The Power and the Story: What Our Editors Are Reading | Sojourners

The Power and the Story: What Our Editors Are Reading

Billionaire businessman Jeff Bezos and pioneering female aviator Wally Funk emerge from their capsule after their flight aboard Blue Origin's New Shepard rocket on the world's first unpiloted suborbital flight near Van Horn, Texas, July 20, 2021 in a still image from video. Blue Origin/Handout via REUTERS.

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There’s more than one way to tell a story. As journalists, we know this well. As readers, you know this well. The news this week gave us ample opportunities to remember that stories can be told with different — sometimes even contradictory — purposes.

Jeff Bezos went to space, and he took Wally Funk — now the oldest person to go to space — with him. NASA, with its gender-restrictive policies in the 1960s and ‘70s, did not allow Funk and her fellow Mercury 13 pilots to become astronauts. Now tell me, is this an example of benevolence and kindness? Was a dream achieved through technological advancement? Is Funk's record the silver-lining in the dystopian universe where a man is rich enough to blast himself into space? Or, is this co-optation? Is this a a purely cosmetic accomplishment? Is this an attempt to pacify greater concerns about the injustice and inequity?

President Joe Biden released another person who had been detained in Guantánamo (despite never being charged with a crime), transferring him to a quasi-parole in Morocco. Is this an advancement of the Obama administration’s project to end Guantánamo, a small step toward ending an especially shameful part of the United States’ so-called “War on Terror”? Or is this far too little and far too late, considering that 28 of the 39 remaining people detained have not yet been charged with a crime?

These are just two examples of stories that can be told in different ways. Not every telling is just, fair, or godly, but we should understand and consider the alternate tellings.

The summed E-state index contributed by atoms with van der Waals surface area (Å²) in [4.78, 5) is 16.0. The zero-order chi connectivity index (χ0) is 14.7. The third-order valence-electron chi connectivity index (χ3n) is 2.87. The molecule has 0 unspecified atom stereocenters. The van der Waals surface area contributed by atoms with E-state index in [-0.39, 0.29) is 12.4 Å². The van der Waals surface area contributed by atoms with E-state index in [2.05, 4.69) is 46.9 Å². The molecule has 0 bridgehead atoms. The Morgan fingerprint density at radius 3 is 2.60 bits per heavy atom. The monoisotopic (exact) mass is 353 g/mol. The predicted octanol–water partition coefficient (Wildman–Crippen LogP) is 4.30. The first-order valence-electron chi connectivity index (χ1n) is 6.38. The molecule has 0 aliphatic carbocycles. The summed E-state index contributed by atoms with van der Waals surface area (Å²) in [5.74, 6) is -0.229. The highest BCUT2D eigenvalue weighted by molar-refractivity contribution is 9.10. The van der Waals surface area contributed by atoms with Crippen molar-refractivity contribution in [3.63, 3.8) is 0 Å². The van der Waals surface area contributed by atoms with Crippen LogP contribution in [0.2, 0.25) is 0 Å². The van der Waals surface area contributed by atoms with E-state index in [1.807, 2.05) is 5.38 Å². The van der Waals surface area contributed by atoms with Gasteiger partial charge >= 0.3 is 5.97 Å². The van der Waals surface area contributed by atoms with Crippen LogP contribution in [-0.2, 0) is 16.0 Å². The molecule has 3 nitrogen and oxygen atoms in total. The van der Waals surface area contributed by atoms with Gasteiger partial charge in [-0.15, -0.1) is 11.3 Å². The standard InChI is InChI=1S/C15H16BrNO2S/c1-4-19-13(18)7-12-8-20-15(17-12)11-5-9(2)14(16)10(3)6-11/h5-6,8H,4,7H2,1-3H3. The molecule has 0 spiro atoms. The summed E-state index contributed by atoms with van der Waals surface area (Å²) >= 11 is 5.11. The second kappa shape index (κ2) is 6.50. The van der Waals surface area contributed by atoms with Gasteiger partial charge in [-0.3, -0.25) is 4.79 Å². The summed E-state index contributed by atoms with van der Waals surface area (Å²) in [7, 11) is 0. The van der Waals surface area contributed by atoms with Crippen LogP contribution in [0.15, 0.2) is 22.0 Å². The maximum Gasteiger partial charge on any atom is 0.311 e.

1. The U.S. Blockade on Cuba Must End
For 60 years, the United States has aimed to strangle Cuba’s economy and inflict misery on the Cuban people. By Branko Marcetic via

2. Will U.S. Christians Atone for Church Boarding Schools? Indigenous Leaders Are Skeptical
Indigenous people have suggestions for how, after centuries of abuse, Christians can begin to make restitution for these crimes. By Gina Ciliberto via

3. These Christian Lawmakers Are on the Offensive Against Abortion
That National Association of Christian legislators has made the so-called “Texas Heartbeat Bill” the basis for its first piece of model legislation. By Mya Jaradat via

4. The Fatal Fanaticism of Drug Prohibition
Drug users don’t need a War on Drugs, they need support. By Timothy McMahan King via

5. Wally Funk’s Church Celebrates Her Blue Origin Spaceflight
About 300 members of White’s Chapel turned out Tuesday morning at the church to view a livestream of the launch making the pioneering pilot the oldest person in space. By Emily McFarlan Miller via

6. Before Blasting Off, Bezos Checks in With Wendell Berry
“So, you’re going to outer space to connect with your underpaid and overworked employees?” A work of humorous fiction. By Jenna Barnett via Sojourners.

7. Biden Administration Transfers Its First Detainee From Guantánamo Bay
The Biden team picked up where the Obama administration left off with the repatriation of a Moroccan man, reducing the prison population to 39. By Carol Rosenberg and Charlie Savage via The New York Times.

8. Indigenous Boarding Schools and the Responsibility We Inherit
We must understand how Christian beliefs allowed the schools to exist. By Patty Krawec via

9. Grad School Blues
100 reasons why I didn’t go for a Ph.D. By Daniel José Camacho via

10. Julie Rodgers Quit Trying to ‘Pray Away’ Who God Made Her To Be
A new memoir and Netflix documentary detail her journey from ex-gay ministry to LGBTQ affirmation. By Guthrie Gravez-Fitzsimmons via